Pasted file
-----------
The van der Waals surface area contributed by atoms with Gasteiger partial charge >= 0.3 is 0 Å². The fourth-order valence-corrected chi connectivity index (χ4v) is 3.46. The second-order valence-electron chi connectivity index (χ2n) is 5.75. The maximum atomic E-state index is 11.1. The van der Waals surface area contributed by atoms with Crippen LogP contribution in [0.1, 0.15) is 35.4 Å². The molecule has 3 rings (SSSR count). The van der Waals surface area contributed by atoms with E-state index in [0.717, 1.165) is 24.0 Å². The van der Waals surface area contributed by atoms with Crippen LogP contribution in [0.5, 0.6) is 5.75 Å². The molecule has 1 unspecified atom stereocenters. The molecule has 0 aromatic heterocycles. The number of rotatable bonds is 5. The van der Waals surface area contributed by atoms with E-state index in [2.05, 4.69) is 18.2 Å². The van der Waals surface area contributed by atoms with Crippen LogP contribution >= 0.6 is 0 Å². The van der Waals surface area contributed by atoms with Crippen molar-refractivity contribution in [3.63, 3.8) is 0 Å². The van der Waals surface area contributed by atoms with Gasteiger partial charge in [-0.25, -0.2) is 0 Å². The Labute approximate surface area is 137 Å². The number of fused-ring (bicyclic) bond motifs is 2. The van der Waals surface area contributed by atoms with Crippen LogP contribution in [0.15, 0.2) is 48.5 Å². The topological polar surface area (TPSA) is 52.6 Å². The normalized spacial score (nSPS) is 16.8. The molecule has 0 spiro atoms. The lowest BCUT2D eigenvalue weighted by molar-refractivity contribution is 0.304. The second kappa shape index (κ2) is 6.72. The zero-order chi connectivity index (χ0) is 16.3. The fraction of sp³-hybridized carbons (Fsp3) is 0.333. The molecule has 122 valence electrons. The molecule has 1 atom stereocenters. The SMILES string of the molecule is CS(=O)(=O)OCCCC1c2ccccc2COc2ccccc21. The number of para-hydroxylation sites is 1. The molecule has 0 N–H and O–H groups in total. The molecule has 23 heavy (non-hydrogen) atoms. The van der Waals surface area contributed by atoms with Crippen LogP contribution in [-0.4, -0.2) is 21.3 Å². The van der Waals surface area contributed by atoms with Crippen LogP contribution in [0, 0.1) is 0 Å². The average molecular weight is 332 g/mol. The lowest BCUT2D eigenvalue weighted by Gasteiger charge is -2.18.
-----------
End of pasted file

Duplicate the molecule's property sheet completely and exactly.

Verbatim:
The van der Waals surface area contributed by atoms with Gasteiger partial charge >= 0.3 is 0 Å². The fourth-order valence-corrected chi connectivity index (χ4v) is 3.46. The second-order valence-electron chi connectivity index (χ2n) is 5.75. The maximum atomic E-state index is 11.1. The van der Waals surface area contributed by atoms with Crippen LogP contribution in [0.1, 0.15) is 35.4 Å². The molecule has 3 rings (SSSR count). The van der Waals surface area contributed by atoms with E-state index in [0.717, 1.165) is 24.0 Å². The van der Waals surface area contributed by atoms with Crippen LogP contribution in [0.5, 0.6) is 5.75 Å². The molecule has 1 unspecified atom stereocenters. The molecule has 0 aromatic heterocycles. The number of rotatable bonds is 5. The van der Waals surface area contributed by atoms with E-state index in [2.05, 4.69) is 18.2 Å². The van der Waals surface area contributed by atoms with Crippen LogP contribution >= 0.6 is 0 Å². The van der Waals surface area contributed by atoms with Crippen molar-refractivity contribution in [3.63, 3.8) is 0 Å². The van der Waals surface area contributed by atoms with Gasteiger partial charge in [-0.25, -0.2) is 0 Å². The Labute approximate surface area is 137 Å². The number of fused-ring (bicyclic) bond motifs is 2. The van der Waals surface area contributed by atoms with Crippen LogP contribution in [0.15, 0.2) is 48.5 Å². The topological polar surface area (TPSA) is 52.6 Å². The normalized spacial score (nSPS) is 16.8. The molecule has 0 spiro atoms. The lowest BCUT2D eigenvalue weighted by molar-refractivity contribution is 0.304. The second kappa shape index (κ2) is 6.72. The zero-order chi connectivity index (χ0) is 16.3. The fraction of sp³-hybridized carbons (Fsp3) is 0.333. The molecule has 122 valence electrons. The molecule has 1 atom stereocenters. The SMILES string of the molecule is CS(=O)(=O)OCCCC1c2ccccc2COc2ccccc21. The number of para-hydroxylation sites is 1. The molecule has 0 N–H and O–H groups in total. The molecule has 23 heavy (non-hydrogen) atoms. The van der Waals surface area contributed by atoms with Crippen LogP contribution in [-0.4, -0.2) is 21.3 Å². The van der Waals surface area contributed by atoms with Crippen LogP contribution in [0, 0.1) is 0 Å². The average molecular weight is 332 g/mol. The lowest BCUT2D eigenvalue weighted by Gasteiger charge is -2.18.